crime scene investigation

Make Real-World Connections and Engage Students

When crime scene investigators collect and analyze evidence from the scene of a crime, they are applying forensic science. By using tools from physical science, biology, and math, investigators are able to recreate and analyze the elements of a crime scene. Forensic science allows law enforcement officials to determine the guilt or innocence of an accused person and courtrooms to uphold criminal laws.

If you’re looking to make a lasting mark on your students through an interdisciplinary science, look no further. Discover the many specializations within forensics that will captivate students as they learn techniques applied in the field.

Field Forensic Analysis

In field forensic analysis, crime scene investigators meticulously document and analyze the evidence they find at the scene of a crime. This procedure can vary depending on the type of crime; however, certain elements apply to all protocols. During a crime scene walkthrough, investigators photograph, sketch, film, and record detailed notes that can be used for evidence. They then search for trace evidence: fingerprints, shoe impressions, bloodstain patterns, bullet holes, hair, and fibers. Once the evidence has been documented, technicians use forensic tools to analyze it.

Additional Reading

Contents

Evidence Collection

Crime Scene Photographers

Crime scene investigation begins with the primary step: evidence collection. In order to effectively document the scene, investigators use photography, video, and sketches. With photography, investigators use different types of techniques to produce high-quality images that document both the evidence and scene. Our partner Sirchie® can help you understand camera settings and lighting techniques professionals use in the field. Use our activity to put those techniques into action!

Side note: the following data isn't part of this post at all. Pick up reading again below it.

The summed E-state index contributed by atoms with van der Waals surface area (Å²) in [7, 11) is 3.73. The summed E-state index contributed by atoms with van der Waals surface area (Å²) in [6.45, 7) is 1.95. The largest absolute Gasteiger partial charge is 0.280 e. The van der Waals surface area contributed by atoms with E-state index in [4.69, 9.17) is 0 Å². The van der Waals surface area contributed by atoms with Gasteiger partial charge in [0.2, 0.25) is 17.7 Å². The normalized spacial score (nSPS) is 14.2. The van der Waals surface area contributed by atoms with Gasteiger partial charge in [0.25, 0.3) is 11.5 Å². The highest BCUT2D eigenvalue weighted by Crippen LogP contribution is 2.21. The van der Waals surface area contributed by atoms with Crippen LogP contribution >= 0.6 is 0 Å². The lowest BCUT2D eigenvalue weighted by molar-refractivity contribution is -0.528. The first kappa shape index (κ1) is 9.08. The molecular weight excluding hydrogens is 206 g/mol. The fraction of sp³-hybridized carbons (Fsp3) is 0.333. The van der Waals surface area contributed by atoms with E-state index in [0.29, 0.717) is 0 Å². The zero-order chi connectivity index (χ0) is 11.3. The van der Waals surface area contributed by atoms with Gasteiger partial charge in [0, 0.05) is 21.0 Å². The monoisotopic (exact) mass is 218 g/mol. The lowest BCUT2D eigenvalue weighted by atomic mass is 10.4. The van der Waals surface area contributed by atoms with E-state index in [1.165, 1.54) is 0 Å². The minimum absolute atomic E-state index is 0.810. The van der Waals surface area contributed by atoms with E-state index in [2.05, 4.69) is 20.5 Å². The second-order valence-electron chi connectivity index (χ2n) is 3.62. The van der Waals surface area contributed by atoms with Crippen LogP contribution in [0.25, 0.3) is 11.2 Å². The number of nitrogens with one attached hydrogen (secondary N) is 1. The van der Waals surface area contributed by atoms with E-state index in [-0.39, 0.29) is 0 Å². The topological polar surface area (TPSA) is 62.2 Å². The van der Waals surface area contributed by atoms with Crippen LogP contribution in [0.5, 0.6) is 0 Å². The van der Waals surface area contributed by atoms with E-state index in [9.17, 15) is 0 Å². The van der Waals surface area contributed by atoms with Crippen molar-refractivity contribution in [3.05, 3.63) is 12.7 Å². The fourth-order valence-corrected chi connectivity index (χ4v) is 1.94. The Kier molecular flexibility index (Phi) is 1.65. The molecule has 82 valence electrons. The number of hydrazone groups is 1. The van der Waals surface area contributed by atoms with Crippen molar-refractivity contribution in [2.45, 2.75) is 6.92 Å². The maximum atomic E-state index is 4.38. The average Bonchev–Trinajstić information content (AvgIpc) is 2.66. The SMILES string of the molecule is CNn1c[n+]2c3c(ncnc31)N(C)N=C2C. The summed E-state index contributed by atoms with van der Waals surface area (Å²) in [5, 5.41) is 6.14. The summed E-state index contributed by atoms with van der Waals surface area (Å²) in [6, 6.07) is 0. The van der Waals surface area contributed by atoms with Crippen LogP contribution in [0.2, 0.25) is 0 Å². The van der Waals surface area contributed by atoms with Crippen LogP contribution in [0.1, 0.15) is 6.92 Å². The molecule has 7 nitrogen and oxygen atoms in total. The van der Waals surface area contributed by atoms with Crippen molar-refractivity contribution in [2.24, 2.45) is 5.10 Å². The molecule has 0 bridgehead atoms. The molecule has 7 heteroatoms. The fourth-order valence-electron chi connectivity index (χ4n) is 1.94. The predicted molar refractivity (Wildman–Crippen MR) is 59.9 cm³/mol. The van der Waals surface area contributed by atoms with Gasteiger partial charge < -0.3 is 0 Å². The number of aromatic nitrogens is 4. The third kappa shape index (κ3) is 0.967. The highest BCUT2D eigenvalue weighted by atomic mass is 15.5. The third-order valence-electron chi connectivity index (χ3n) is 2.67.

Additional Reading

Carolina Crime Scene Bundle
Chain of Custody Evidence Envelopes
Yellow Evidence Marking Flags, Pack of 100
Photo Evidence Numbers, Set of 15

Latent Fingerprinting

A crime scene brush dusting black talcum powder revealing a fingerprint mark on isolated white background.

Latent fingerprints are prints caused by natural secretions of the skin, which are not visible to the naked eye. Although invisible, the prints can be developed through a physical or chemical process. Several factors must be taken into consideration when choosing the correct process by which to make these prints appear. We can help you gain an understanding of latent fingerprinting and show you a few tips and tricks to help bring out the best in your prints.

Additional Reading

Collect and Analyze Evidence Like the Pros

Abstract Thinking about incorporating forensic science into your classroom? Expose your students to the fascinating world of forensics by using real-world techniques practiced by law enforcement agencies. Keep your students captivated by analyzing and documenting…

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Imprint your science expertise on the topic of dactyloscopy, the study of fingerprints. Fingerprints are completely unique, with no 2 people discovered to have identical prints. Using fingerprinting supplies and materials from Carolina, you can bring this activity into your classroom and introduce forensics in an exciting way. The activity supports 3-dimensional learning and builds toward the following:

  • NGSS Scientific and Engineering Practice: Asking Questions; Analyzing and Interpreting Data
  • NGSS Core Idea: Engineering, Technology, and the Applications of Science 2: Links Among Engineering, Technology, Science, and Society